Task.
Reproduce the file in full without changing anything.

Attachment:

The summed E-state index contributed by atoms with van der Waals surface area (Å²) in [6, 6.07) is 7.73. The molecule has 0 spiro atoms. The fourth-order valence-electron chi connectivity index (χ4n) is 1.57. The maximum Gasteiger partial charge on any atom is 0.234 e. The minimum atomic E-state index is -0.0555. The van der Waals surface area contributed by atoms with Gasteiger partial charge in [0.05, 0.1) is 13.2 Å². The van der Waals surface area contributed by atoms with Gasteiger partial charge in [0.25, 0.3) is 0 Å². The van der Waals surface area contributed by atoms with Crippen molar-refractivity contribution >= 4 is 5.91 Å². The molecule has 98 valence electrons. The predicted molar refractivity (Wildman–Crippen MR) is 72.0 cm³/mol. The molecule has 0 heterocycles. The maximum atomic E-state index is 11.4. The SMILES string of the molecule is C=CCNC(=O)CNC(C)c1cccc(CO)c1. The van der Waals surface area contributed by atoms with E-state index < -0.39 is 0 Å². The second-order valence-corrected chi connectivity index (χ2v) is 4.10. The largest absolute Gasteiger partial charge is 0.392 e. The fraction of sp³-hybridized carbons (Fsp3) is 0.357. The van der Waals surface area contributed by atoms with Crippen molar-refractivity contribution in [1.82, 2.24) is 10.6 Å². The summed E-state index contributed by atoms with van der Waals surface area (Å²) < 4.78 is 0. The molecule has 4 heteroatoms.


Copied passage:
The summed E-state index contributed by atoms with van der Waals surface area (Å²) in [6, 6.07) is 7.73. The molecule has 0 spiro atoms. The fourth-order valence-electron chi connectivity index (χ4n) is 1.57. The maximum Gasteiger partial charge on any atom is 0.234 e. The minimum atomic E-state index is -0.0555. The van der Waals surface area contributed by atoms with Gasteiger partial charge in [0.05, 0.1) is 13.2 Å². The van der Waals surface area contributed by atoms with Gasteiger partial charge in [0.25, 0.3) is 0 Å². The van der Waals surface area contributed by atoms with Crippen molar-refractivity contribution >= 4 is 5.91 Å². The molecule has 98 valence electrons. The predicted molar refractivity (Wildman–Crippen MR) is 72.0 cm³/mol. The molecule has 0 heterocycles. The maximum atomic E-state index is 11.4. The SMILES string of the molecule is C=CCNC(=O)CNC(C)c1cccc(CO)c1. The van der Waals surface area contributed by atoms with E-state index < -0.39 is 0 Å². The second-order valence-corrected chi connectivity index (χ2v) is 4.10. The largest absolute Gasteiger partial charge is 0.392 e. The fraction of sp³-hybridized carbons (Fsp3) is 0.357. The van der Waals surface area contributed by atoms with Crippen molar-refractivity contribution in [1.82, 2.24) is 10.6 Å². The summed E-state index contributed by atoms with van der Waals surface area (Å²) < 4.78 is 0. The molecule has 4 heteroatoms.